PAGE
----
Early indications show that numerous institutions have adopted similar cost-reduction strategies to those used after the Great Recession. Many colleges have implemented furloughs, hiring and salary freezes, and early retirement incentives. Yet, the global pandemic imposes distinct spending and staffing demands on institutions that challenge their ability to cut costs meaningfully:

Financial Lever #3: Rely on diversification of revenue streams for sustainability.

What was the strategy after the Great Recession?

Many colleges and universities—especially those that are primarily residential—leveraged auxiliary revenues and other revenue streams to bolster institutional finances.

Why do those strategies not apply in 2020 and beyond?

For many institutions, auxiliary enterprises like facility rentals, intercollegiate athletics, and room and board, provide significant revenue to the operating budget. During and immediately after the Great Recession, auxiliary revenues remained a steady source of funding for many colleges and universities. Today, the global pandemic poses a distinctive threat to almost every auxiliary enterprise. Four-year, residential institutions that rely more heavily on these revenue streams may be hit particularly hard by these losses. Already, many institutions have lost millions of dollars by offering prorated room and board refunds to students for the spring semester and canceling on-campus summer programs. The extent to which the revenues from these enterprises decline will hinge on whether colleges are able to resume in-person, on-campus activities in the fall. Sources of auxiliary revenue that currently hang in the balance include:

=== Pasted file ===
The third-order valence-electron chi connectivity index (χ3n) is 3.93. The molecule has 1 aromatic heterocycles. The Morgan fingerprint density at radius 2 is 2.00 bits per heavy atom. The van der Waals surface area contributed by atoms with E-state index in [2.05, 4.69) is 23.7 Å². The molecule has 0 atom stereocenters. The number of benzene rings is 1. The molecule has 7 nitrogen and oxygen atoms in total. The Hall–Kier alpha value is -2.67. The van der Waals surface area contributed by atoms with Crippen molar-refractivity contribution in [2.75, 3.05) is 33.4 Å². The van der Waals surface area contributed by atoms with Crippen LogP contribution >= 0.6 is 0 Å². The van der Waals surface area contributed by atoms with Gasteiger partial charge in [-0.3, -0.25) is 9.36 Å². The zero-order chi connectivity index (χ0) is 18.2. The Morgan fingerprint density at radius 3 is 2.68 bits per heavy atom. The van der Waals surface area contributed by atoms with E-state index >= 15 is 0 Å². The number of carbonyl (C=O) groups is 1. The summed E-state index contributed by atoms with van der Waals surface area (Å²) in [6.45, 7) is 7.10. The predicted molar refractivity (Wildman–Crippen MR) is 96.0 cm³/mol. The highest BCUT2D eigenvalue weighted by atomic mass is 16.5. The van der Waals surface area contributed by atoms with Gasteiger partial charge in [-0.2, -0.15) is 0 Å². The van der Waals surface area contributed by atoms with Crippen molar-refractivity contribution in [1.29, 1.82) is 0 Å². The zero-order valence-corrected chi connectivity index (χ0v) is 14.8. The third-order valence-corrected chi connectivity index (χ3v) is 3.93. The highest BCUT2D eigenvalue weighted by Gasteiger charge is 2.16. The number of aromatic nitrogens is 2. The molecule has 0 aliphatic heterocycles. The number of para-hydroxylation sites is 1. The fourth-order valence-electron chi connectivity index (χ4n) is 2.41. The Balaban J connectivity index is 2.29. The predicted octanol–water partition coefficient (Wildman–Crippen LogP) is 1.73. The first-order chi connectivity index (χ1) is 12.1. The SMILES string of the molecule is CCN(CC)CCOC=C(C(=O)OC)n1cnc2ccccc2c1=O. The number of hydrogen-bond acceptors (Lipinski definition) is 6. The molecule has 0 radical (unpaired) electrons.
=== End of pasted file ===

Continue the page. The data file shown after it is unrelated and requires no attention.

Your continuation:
• Room and board: If institutions remain online in the fall, or adopt distancing measures that limit the number of residents on campus, they will face further reductions in revenue from housing and dining, a phenomenon that will hurt small, residential colleges acutely.
  • Athletics: Athletic events and programs will likely be interrupted by the pandemic. Major athletic programs may find ways to play, generating some revenue, but smaller programs may lack the necessary resources to do so. At these institutions, where athletics largely serve as an enrollment draw, discontinuing programs may have adverse effects on enrollment.
  • Medical Centers and Services: For a minority of four-year institutions, revenue from medical services at affiliated hospitals and centers supplements auxiliary revenue. Medical providers have been stretched in both directions, sacrificing revenue from elective surgery to provide sufficient capacity for COVID-19 treatment, and increasing expenditures on necessary items such as PPE and COVID-19 testing. A second wave of COVID-19 could prolong these effects.

The state and federal government response will be crucialand needs to be sufficient

The magnitude of the financial fallout from COVID-19 for colleges and universities necessitates bold federal intervention that surpasses federal and state responses to the Great Recession. Today, state governments, which provide the largest share of government appropriations for higher education, are facing severe revenue losses and expecting cuts to higher education appropriations far greater than those enacted during the Great Recession. To mitigate these losses, states—which cannot run deficits or borrow money—need the federal government to step in. So far, the federal government has invested $14 billion in higher education emergency relief funds through the CARES Act and has distributed $3 billion to governors and state governments to support in-state K12 and postsecondary institutions. These funds represent a small fraction of the losses experienced by institutions today.